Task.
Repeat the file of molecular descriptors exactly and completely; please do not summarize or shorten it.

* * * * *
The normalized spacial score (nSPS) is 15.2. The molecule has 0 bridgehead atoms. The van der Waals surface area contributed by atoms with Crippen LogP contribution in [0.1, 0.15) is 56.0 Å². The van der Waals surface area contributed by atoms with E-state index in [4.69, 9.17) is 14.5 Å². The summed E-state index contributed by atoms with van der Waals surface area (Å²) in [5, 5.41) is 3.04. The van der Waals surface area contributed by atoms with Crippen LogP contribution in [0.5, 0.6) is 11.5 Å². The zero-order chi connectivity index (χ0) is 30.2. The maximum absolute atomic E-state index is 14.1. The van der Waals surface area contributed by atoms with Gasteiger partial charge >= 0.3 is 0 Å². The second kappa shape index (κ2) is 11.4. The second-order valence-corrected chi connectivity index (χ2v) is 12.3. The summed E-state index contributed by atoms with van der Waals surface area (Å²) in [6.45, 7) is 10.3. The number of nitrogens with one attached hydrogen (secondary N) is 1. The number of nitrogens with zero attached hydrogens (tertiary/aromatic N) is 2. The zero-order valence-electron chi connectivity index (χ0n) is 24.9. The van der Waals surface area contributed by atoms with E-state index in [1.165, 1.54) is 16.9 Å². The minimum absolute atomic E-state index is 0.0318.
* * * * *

The normalized spacial score (nSPS) is 15.2. The molecule has 0 bridgehead atoms. The van der Waals surface area contributed by atoms with Crippen LogP contribution in [0.1, 0.15) is 56.0 Å². The van der Waals surface area contributed by atoms with E-state index in [4.69, 9.17) is 14.5 Å². The summed E-state index contributed by atoms with van der Waals surface area (Å²) in [5, 5.41) is 3.04. The van der Waals surface area contributed by atoms with Crippen LogP contribution in [0.5, 0.6) is 11.5 Å². The zero-order chi connectivity index (χ0) is 30.2. The maximum absolute atomic E-state index is 14.1. The van der Waals surface area contributed by atoms with Gasteiger partial charge >= 0.3 is 0 Å². The second kappa shape index (κ2) is 11.4. The second-order valence-corrected chi connectivity index (χ2v) is 12.3. The summed E-state index contributed by atoms with van der Waals surface area (Å²) in [6.45, 7) is 10.3. The number of nitrogens with one attached hydrogen (secondary N) is 1. The number of nitrogens with zero attached hydrogens (tertiary/aromatic N) is 2. The zero-order valence-electron chi connectivity index (χ0n) is 24.9. The van der Waals surface area contributed by atoms with E-state index in [1.165, 1.54) is 16.9 Å². The minimum absolute atomic E-state index is 0.0318.